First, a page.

This is a region designated by the New York Department of State. The designation is defined by a plan you can find on its website. You might see that the stated motivation seems backwards - increase the vitality of the region in order to enhance the viability of the railroad business. Here, we suggest the motivation should be the opposite, which makes a lot more sense.
We're framing the discussion about ending the train operations as a way to save the First Wilderness Corridor. The FWC is a great concept, a great way to promote this special region of the country. It has slick brochures, a nice website, and has made other investments in marketing. It is also a vehicle to apply for grant money to make improvements in the neighboring towns. We like that its focus is not limited to just areas within walking distance from the rail stations.
The Corridor has a weakness, however. The centerpiece attraction - the railroad - is losing money. It's future is in doubt. It has even brought controversy to the county with a proposal to store oil tank cars up the tracks. This is horrible P.R. for a tourist destination. (We don't think it's going to happen - a mountain of opposition is building.)
Worse, the railroad doesn't seem capable of boosting business at any distance from the stations. From what we've learned from business owners, it doesn't. Even businesses right at stations are not benefiting, since the train only stops in North Creek. The North End Local is not getting significant ridership.
But of course, we bring good news! The railroad can be replaced by a rail trail. Very good news: a rail trail will bring more people to the corridor. Trail users have more flexibility to go where they want, when they want; they will have an affect all along the corridor and in neighboring towns. It will take days to fully explore a trail of this length: heads in beds, as they say in the tourism biz.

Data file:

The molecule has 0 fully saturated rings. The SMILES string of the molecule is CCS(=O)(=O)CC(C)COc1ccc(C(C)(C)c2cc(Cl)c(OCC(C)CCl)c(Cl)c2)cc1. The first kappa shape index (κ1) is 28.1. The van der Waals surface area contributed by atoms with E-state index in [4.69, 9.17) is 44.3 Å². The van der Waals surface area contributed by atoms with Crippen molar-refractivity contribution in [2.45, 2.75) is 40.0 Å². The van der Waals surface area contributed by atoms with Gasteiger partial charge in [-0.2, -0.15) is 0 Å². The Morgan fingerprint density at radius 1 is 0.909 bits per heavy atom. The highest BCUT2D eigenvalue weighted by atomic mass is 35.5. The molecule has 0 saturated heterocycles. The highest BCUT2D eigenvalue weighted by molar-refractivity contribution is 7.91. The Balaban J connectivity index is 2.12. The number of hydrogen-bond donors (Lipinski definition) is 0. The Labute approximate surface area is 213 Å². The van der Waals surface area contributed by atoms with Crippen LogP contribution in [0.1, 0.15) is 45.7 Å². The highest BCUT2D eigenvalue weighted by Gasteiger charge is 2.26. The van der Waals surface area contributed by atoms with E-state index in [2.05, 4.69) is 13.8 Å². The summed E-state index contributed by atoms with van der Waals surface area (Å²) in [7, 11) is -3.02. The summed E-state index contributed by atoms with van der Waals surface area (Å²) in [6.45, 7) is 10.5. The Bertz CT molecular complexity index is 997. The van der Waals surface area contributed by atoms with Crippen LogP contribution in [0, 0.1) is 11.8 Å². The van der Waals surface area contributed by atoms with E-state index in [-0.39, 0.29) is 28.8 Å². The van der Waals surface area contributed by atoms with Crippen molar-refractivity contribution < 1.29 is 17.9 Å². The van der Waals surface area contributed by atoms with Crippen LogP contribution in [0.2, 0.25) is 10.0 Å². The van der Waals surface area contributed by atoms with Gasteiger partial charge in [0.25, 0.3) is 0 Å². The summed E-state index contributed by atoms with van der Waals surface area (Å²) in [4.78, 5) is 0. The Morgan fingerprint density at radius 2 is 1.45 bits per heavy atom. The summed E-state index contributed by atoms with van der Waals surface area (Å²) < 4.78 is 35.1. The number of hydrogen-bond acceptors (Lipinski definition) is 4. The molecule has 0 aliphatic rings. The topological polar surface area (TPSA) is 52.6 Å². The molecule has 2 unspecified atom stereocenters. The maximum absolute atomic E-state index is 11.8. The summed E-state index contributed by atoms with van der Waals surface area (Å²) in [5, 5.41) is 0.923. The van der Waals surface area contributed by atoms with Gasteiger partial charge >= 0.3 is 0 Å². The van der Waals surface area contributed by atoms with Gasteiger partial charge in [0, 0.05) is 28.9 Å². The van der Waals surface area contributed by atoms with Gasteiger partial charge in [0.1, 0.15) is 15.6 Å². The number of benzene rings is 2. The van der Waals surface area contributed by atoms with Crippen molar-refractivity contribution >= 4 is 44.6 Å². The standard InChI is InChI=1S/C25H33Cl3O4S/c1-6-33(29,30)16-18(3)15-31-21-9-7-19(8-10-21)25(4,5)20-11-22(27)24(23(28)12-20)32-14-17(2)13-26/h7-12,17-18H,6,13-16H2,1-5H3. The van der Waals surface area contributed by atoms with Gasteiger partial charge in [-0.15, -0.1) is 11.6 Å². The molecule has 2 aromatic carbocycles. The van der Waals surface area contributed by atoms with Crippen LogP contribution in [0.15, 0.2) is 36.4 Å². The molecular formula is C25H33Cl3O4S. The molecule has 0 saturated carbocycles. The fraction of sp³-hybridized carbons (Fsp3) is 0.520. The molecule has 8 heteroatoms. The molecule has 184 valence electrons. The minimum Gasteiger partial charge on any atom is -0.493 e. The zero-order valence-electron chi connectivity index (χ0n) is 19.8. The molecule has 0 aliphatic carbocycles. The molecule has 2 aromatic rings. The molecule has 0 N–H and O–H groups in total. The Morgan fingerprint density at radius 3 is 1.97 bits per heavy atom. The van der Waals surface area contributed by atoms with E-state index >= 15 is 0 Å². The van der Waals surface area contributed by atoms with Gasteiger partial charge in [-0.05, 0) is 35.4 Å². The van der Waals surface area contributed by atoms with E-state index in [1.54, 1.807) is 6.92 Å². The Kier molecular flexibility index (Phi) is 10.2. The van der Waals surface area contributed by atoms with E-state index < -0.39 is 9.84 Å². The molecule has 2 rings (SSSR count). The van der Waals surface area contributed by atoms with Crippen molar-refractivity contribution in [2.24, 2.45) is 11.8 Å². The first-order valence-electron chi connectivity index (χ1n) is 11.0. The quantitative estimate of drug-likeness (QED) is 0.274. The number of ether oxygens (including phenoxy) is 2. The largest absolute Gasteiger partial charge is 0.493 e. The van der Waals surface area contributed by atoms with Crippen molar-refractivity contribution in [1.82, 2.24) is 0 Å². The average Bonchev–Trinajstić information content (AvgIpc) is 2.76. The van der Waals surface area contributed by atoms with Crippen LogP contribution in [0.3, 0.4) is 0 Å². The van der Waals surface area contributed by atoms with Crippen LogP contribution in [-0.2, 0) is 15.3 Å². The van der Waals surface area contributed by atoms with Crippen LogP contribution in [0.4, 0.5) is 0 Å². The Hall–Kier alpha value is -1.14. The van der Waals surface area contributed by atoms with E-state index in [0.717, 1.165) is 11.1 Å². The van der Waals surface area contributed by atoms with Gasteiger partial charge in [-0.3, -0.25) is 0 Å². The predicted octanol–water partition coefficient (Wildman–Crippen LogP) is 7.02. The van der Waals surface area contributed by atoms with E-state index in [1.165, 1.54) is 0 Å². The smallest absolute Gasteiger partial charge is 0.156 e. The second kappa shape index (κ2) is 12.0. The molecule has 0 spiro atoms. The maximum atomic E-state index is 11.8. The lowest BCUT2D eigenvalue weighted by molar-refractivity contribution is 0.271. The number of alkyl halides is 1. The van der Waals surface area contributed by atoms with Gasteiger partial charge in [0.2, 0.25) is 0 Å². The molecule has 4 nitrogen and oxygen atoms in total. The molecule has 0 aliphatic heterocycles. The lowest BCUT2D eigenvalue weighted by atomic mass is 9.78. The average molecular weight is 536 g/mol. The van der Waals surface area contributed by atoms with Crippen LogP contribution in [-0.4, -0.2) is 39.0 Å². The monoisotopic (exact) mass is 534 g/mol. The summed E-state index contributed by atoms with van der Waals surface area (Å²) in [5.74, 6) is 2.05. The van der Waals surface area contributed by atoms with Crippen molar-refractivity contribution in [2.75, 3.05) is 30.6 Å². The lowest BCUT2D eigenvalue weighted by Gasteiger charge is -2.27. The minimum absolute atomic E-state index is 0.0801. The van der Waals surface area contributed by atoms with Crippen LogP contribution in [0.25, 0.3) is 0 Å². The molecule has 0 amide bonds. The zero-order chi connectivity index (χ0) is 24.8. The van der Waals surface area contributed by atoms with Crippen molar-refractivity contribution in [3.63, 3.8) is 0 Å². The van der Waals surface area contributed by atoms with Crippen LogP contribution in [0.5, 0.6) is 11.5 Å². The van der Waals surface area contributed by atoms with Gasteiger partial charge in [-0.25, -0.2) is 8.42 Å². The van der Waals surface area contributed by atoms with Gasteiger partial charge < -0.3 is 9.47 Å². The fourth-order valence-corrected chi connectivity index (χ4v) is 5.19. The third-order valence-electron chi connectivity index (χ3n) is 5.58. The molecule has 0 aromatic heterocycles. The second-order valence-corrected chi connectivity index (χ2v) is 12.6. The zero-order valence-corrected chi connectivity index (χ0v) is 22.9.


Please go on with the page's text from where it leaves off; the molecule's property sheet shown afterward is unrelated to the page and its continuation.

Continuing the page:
And here is a magic word that always gets the attention of local governments: snowmobiling. The train cost snowmobilers 88 miles of trails, including connecting trails. It cost Thurman their connection to Warrensburg, for example.
We presented the case for a new centerpiece attraction for the First Wilderness Corridor to the Warren County Board of Supervisors on September 18, 2015. We intended it as just an introduction, but we seemed to connect well with their thinking about the precarious state of the corridor.
The southern 14 miles of the rail corridor is owned by the Town of Corinth. Their interest is different than Warren County's. The railway was used until 2003 by the International Paper mill, when it ceased operations. It was later demolished and is currently a large brownfield site. Corinth is seeking an industrial buyer, for whom railroad transportation may be required. Our view is that upstate New York has a large supply of such sites, so it might be a very long wait; it's already been over ten years. Corinth ought to allow interim use as a trail.